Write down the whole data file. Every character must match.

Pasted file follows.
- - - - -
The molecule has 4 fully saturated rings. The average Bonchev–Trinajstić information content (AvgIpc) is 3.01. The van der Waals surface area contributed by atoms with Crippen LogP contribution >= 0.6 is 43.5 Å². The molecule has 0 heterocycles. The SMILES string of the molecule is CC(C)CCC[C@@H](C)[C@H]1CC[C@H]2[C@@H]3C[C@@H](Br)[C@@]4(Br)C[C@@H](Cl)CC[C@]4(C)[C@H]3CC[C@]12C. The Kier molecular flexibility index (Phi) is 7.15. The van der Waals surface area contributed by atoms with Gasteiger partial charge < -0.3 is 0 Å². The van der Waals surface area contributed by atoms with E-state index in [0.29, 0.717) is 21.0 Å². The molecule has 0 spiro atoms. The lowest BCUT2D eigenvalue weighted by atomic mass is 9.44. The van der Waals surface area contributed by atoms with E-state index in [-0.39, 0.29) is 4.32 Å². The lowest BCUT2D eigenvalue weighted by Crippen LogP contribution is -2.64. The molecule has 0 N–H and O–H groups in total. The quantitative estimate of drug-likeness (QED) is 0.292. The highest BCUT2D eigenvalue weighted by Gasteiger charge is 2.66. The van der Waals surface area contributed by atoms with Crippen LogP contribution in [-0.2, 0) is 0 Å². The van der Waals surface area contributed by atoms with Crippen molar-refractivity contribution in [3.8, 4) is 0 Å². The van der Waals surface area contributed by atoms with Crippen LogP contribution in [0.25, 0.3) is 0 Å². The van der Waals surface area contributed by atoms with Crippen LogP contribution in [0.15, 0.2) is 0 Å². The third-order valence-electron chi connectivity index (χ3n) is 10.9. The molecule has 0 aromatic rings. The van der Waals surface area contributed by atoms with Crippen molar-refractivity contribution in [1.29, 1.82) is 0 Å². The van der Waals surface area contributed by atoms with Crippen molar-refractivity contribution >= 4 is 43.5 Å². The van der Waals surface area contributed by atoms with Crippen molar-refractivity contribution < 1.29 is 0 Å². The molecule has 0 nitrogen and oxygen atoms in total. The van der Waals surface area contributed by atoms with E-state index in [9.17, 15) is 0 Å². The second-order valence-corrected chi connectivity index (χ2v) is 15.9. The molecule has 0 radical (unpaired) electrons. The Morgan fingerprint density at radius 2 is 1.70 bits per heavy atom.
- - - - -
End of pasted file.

The molecule has 4 fully saturated rings. The average Bonchev–Trinajstić information content (AvgIpc) is 3.01. The van der Waals surface area contributed by atoms with Crippen LogP contribution >= 0.6 is 43.5 Å². The molecule has 0 heterocycles. The SMILES string of the molecule is CC(C)CCC[C@@H](C)[C@H]1CC[C@H]2[C@@H]3C[C@@H](Br)[C@@]4(Br)C[C@@H](Cl)CC[C@]4(C)[C@H]3CC[C@]12C. The Kier molecular flexibility index (Phi) is 7.15. The van der Waals surface area contributed by atoms with Gasteiger partial charge < -0.3 is 0 Å². The van der Waals surface area contributed by atoms with E-state index in [0.29, 0.717) is 21.0 Å². The molecule has 0 spiro atoms. The lowest BCUT2D eigenvalue weighted by atomic mass is 9.44. The van der Waals surface area contributed by atoms with E-state index in [-0.39, 0.29) is 4.32 Å². The lowest BCUT2D eigenvalue weighted by Crippen LogP contribution is -2.64. The molecule has 0 N–H and O–H groups in total. The quantitative estimate of drug-likeness (QED) is 0.292. The highest BCUT2D eigenvalue weighted by Gasteiger charge is 2.66. The van der Waals surface area contributed by atoms with Crippen LogP contribution in [-0.2, 0) is 0 Å². The van der Waals surface area contributed by atoms with Crippen molar-refractivity contribution in [3.8, 4) is 0 Å². The van der Waals surface area contributed by atoms with Crippen LogP contribution in [0.25, 0.3) is 0 Å². The van der Waals surface area contributed by atoms with Crippen LogP contribution in [0.15, 0.2) is 0 Å². The third-order valence-electron chi connectivity index (χ3n) is 10.9. The molecule has 0 aromatic rings. The van der Waals surface area contributed by atoms with Crippen molar-refractivity contribution in [1.29, 1.82) is 0 Å². The van der Waals surface area contributed by atoms with Crippen molar-refractivity contribution >= 4 is 43.5 Å². The van der Waals surface area contributed by atoms with Crippen molar-refractivity contribution < 1.29 is 0 Å². The molecule has 0 nitrogen and oxygen atoms in total. The van der Waals surface area contributed by atoms with E-state index in [9.17, 15) is 0 Å². The second-order valence-corrected chi connectivity index (χ2v) is 15.9. The molecule has 0 radical (unpaired) electrons. The Morgan fingerprint density at radius 2 is 1.70 bits per heavy atom.